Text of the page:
March 3, 2017; Department of State
The U.S. State Department issued its annual report tracking human rights abuses worldwide on Friday, highlighting both ongoing crises like the brutal war on drugs in the Philippines as well as long-simmering conflicts including Israeli-Palestinian relations, and China’s position on Hong Kong’s autonomy.
Given that the 41st annual Human Rights Reports were issued by the Trump administration, the rollout naturally included some controversy, which centered on the decision by Secretary of State Rex Tillerson not to hold an official unveiling.
“Our values are our interests when it comes to human rights. The production of these reports underscores our commitment to freedom, democracy, and the human rights guaranteed to all individuals around the world,” Tillerson said in a preface to the reports.
Critics argued that his absence gave the report less attention, as Reuters reported, with only an anonymous U.S. official answering reporters’ questions by phone instead of the usual press conference. Republican Sen. Marco Rubio (R-FL) even tweeted:
Sign up for our free newsletters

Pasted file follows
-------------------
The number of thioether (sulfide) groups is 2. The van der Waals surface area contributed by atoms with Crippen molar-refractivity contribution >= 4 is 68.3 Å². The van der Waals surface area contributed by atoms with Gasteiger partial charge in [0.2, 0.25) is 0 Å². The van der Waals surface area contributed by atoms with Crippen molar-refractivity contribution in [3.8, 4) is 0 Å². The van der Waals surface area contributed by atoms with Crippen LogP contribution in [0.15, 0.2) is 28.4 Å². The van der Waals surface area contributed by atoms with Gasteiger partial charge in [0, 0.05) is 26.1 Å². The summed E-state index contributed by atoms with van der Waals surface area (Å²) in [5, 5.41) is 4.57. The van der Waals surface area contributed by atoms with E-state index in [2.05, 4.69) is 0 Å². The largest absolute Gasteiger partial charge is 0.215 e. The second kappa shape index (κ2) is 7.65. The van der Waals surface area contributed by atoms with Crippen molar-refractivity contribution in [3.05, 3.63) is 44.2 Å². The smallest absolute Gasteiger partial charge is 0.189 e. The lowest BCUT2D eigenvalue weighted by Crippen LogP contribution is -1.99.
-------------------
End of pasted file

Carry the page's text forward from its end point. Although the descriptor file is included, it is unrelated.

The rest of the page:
Subscribe to NPQ's newsletters to have our top stories delivered directly to your inbox.
The administration’s commitment to human rights was already under fire, after news recently emerged that the U.S. was considering leaving the United Nations’ Human Rights Council under new Ambassador to the UN, Nikki Haley.
Will America’s future role as a policeman of the world change under President Trump? It’s still too soon to tell.
Here are a few items of note in the reports, which cover nearly 200 countries and territories:
- Haaretz reported that the Human Rights Reports devoted one of the largest number of pages—second only to China—to the human rights situation in Israel and the occupied Palestinian territories and abuses by both sides. The coverage was also the largest for any country in the Middle East.
- Many media sources noted that the report rightly critiqued the Philippines, where police and vigilantes killed more than 6,000 suspected drug dealers and users since July under President Duterte.
- Iran rejected the report, while Taiwan’s president called for reforms after the country was criticized for exploiting migrant workers.
While the reports are always a good benchmark on human rights around the world, many countries are justified in pointing a finger back at America, which doesn’t exactly have a perfect record. From the UN declaring the Flint water crisis a violation of human rights to our history of racial discrimination called out by world, there is no shortage of work to be done both here and abroad.—Anna Berry